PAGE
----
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  • Writer's pictureKimberly Laberge

Voices Found - an ensemble to be reckoned with

Imagine one of the most epic battle stories ever written, played out on a stage that's barely larger than a bedroom. Don't think it can be done? Think again.

Voices Found Repertory brings the fight for what may be their most ambitious project yet: Shakespeare's Henry V. Director Alec Lachman has the script stripped down to the bare essentials, running at 90 minutes with no intermission. The result is nothing less than electric.

Jake Thompson. All photos courtesy of Lily Shea Photography.

Jake Thompson takes up the mantle of the title role. His Henry is temperate and intelligent. The nuance of Thompson's performance invites audiences to see into the king's mind as he deliberates over each strategic move. This builds an inherent contrast between the nature of the English and the passionate French, led by impulsive brat prince Dauphin (Rebekah Farr). As powers shift, so does the dynamic between the two leaders, culminating with Connor Blakenship's fast and furious choreography during the Battle of Agincourt.

Cole Conrad, Rebekah Farr, and Haley Ebinal.

While rooted in the bloodshed of Saint Crispin's Day, Henry V lives and breathes in its moments of levity. Farr instigates her fellow Frenchmen with petty chatter and mock, mock, mock - think Joffrey from Game of Thrones. Other highlights on the French side of things include Thomas Sebald and Caroline Fossum (Alice and Katharine, respectively) in a lady-in-waiting scene with a gendered twist.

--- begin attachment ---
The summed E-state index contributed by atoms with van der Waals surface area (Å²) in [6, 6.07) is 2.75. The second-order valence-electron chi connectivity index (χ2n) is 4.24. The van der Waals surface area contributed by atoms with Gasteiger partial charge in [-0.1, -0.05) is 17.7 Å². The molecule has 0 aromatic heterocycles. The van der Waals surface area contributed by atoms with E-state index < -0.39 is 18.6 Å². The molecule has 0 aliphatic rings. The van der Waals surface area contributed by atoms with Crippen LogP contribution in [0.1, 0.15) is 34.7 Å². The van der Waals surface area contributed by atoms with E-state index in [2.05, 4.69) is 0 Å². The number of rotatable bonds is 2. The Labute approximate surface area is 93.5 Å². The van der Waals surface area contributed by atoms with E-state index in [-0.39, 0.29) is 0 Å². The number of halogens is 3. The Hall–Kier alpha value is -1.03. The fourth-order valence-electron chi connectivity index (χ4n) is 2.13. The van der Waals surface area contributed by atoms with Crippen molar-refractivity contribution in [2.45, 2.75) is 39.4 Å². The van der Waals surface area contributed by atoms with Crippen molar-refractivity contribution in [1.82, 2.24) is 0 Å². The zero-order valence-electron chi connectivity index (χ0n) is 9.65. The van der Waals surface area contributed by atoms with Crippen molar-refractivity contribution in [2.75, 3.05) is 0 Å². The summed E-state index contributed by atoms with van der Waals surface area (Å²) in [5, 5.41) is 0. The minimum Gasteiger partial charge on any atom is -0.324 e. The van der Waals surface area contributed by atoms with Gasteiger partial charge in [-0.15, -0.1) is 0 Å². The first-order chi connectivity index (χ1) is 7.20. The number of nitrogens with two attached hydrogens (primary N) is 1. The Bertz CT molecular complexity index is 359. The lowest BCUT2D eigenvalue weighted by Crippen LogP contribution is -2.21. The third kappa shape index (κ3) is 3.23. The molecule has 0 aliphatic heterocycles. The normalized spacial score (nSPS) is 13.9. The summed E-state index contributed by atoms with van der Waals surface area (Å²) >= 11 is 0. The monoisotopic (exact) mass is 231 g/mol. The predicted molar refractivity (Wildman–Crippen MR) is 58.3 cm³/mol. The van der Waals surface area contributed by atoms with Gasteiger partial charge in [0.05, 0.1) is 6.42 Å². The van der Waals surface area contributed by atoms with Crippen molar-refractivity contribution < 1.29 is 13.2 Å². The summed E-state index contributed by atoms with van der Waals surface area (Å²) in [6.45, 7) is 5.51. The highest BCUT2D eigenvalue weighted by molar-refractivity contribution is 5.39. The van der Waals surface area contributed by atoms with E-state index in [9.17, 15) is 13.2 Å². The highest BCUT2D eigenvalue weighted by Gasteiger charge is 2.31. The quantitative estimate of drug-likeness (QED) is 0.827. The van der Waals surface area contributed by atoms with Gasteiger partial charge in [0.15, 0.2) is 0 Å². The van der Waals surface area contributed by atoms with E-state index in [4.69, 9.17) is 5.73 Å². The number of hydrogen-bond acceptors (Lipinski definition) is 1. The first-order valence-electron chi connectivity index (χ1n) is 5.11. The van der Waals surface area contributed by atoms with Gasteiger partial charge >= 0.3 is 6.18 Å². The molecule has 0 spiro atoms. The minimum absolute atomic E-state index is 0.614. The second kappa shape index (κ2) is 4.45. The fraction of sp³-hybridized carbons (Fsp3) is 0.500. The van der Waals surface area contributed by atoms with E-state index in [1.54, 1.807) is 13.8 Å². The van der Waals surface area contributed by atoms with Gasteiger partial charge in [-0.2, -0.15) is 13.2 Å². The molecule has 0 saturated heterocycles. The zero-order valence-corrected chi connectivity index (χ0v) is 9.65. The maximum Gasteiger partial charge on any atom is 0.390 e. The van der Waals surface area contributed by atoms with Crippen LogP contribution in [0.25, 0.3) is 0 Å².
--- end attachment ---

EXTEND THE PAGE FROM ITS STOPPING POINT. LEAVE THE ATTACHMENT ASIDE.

Caroline Norton, Andy Montano, and Haley Ebinal.

Back in England, the comedy is upheld by Pistol (Caroline Norton), Bardolph (Andy Montano), and Nym (Haley Ebinal). With Three Stooges -esque shenanigans, the three give audiences a glimpse into the absurdity of war from the eyes of the everyman. Brandon Haut's prop work gives them the tools necessary to leave audiences in stitches.

Jake Thompson, Thomas Sebald, and Caroline Fossum.

Separate from the throes of politics lies a tender romance between Henry and Katherine. While divided by language and origin, the two seem to exist in something which transcends boundary. Thompson is quite the charmer, even as Henry phrases his way around his analytical nature. Fossum quickly warms to his advances and takes agency as a coy woman of significance. Their dynamic is endearing, the tension is palpable, and the dialogue is a dance.

The atmosphere of the show is expertly crafted by The Twilight's sound design and Michael Cienfuegos Baca's scenic design. The set is visually stimulating, with details down to the moss which creeps between stone walls, and yet surprisingly adaptable. It takes little effort to suspend disbelief from royal courts, to battlefields, to bars. The Twilight's sound follows the locations with equal mastery. Their work underscores almost the entire story, setting music and mood to the character of the courts and context to the outdoors. Together, the tight space of the Underground Collaborative is expanded into an entire world.

The company of Henry V.

The production's greatest strength is the accessibility of the chorus. This text uses the chorus to deliver vital information and updates on the progress of the impending war between England and France, and cannot be left out. However, traditionally delivered, these interludes can be stiff and fall lifelessly upon modern ears. Lachman instead divides the lines among the company to emphasize significance across loyalty lines and class divides. This invites a flurry of activity between scenes and further reaffirms the stances of the many characters, bringing the script to life for today's patrons.

Voices Found Repertory has a strong reputation in the Milwaukee area for invigorating classic theatre. This, though - this is beyond expectation. Henry V is a trip straight to the frontlines. It carries the energy of live sport, political debate, and new flame, and all in a swift 90 minutes. The show runs through December 15th.


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